Skip to main content

General Assembly to focus on the economy

January 2, 2013

Gordon Fox is congratulated by Lt. Gov. Elizabeth Roberts, Gov. Lincoln Chafee (second from right) and Sec. of State Ralph Mollis (right) after he was overwhelmingly re-elected Speaker of the House during inauguration ceremonies at the Statehouse Tuesday. Looking on at far left are Providence Mayor Angel Taveras and Atty. Gen. Peter Kilmartin. Photo/Ernest A. Brown

PROVIDENCE – The 2013 General Assembly session began Tuesday with leaders of both chambers emphasizing the importance of turning Rhode Island’s ailing economy around and improving its business climate.
Commencing his fourth term as Speaker of the House, Gordon Fox invoked the memory of Abraham Lincoln, saying, “The struggle of today is not altogether for today. It is for a vast future also.”
“What we do today is for the long term” Fox said in accepting re-election to the Speaker’s rostrum, “we have a long, festering problem that was triggered by the Great Recession of 2008, and we’ve had a slow-moving economy ever since. There is nothing more important than turning this economy around after a national recession that has impacted us so, so hard. We must make the right decision in this session to pave the way for a brighter future. We have to believe it, and we have to fight for it.”
Starting her third session as Senate President, Teresa Paiva Weed told senators, “We will take steps this session to develop a long-term vision for economic success.”
Among those steps, she said, are reversing Rhode Island’s reputation as a over-regulated state, improving education at all levels, from pre-kindergarten through higher education, better equipping the state’s workforce for today’s knowledge economy and furthering economic development through the arts.
Addressing the opening of the House session, Gov. Lincoln Chafee said, “At the beginning of the new year and the new legislative session, we have reasons to be optimistic. Here in Rhode Island, unemployment is going in the right direction, our state government and this House have been effective in demonstrating fiscal responsibility and discipline to create a business climate of predictability, stability and certainty – that’s what the business community wants, certainty in the future.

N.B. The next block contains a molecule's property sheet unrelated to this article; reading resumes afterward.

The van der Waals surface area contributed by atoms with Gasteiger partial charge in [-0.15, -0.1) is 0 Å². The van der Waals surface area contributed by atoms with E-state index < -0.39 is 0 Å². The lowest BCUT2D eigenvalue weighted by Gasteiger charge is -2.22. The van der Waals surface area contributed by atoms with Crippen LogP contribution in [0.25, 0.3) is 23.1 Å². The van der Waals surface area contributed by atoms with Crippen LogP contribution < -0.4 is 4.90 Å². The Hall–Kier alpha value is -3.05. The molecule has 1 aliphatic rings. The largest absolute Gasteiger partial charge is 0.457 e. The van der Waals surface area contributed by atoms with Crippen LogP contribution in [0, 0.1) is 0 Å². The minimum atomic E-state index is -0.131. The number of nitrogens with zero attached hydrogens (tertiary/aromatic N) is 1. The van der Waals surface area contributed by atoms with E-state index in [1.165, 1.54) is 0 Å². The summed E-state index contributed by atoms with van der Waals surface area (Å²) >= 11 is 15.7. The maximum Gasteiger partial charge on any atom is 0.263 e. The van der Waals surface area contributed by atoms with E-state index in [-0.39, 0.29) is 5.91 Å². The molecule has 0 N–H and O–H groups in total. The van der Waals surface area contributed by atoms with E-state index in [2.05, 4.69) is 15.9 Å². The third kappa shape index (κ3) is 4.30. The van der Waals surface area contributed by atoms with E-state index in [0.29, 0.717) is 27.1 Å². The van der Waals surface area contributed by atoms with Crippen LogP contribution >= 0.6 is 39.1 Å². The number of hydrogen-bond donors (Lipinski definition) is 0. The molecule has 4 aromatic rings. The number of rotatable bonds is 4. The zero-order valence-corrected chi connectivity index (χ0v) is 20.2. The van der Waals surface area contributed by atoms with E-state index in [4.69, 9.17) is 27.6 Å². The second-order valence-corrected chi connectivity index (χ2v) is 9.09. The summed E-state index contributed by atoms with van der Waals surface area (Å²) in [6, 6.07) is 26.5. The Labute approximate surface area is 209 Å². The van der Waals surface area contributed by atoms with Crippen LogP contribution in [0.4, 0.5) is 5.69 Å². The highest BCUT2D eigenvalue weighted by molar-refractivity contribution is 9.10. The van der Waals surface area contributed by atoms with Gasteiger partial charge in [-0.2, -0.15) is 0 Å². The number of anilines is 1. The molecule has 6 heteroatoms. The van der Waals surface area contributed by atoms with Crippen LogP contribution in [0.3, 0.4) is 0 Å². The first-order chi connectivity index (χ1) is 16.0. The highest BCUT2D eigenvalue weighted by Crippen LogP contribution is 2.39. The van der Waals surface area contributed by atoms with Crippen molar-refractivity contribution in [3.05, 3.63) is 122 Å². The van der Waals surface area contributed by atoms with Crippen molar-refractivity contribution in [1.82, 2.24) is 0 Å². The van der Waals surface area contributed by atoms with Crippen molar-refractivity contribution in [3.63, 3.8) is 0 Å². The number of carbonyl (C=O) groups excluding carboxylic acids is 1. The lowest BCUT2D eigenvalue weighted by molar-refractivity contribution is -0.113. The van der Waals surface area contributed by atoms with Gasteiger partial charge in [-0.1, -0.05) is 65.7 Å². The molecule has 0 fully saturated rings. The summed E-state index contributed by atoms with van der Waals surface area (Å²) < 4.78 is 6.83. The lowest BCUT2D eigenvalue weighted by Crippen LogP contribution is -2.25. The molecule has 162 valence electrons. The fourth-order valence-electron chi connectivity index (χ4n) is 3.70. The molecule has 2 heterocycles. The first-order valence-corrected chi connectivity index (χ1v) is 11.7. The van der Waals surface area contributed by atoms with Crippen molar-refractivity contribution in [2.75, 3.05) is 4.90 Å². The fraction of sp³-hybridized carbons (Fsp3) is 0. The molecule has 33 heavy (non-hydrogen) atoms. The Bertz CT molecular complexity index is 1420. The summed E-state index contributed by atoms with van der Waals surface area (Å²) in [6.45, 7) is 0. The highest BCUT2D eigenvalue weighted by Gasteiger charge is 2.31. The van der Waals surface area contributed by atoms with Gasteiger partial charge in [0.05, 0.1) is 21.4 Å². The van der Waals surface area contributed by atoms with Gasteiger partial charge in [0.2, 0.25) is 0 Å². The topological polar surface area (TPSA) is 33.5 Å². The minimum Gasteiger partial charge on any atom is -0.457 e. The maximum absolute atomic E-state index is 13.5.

“I believe that if we commit to working together to address the fundamentals – education, infrastructure and workforce development – we will see a stronger and more prosperous Rhode Island,” Chafee said.
Fox, the first openly gay Speaker in the state’s history, reaffirmed his intention to bring a bill to allow same sex marriage – which he said he would co-sponsor – to the House floor “by the end of January.
“We can no longer be the only New England state without marriage equality,” said Fox, who took his oath of office standing with his partner, Marcus LaFond. “Rhode Island must be next in enacting this basic civil right to marry the one you love.” He emphasized that “I do not support sending this issue to the ballot. The fundamental rights of a minority group of citizens should not be subjected to a divisive ballot initiative.”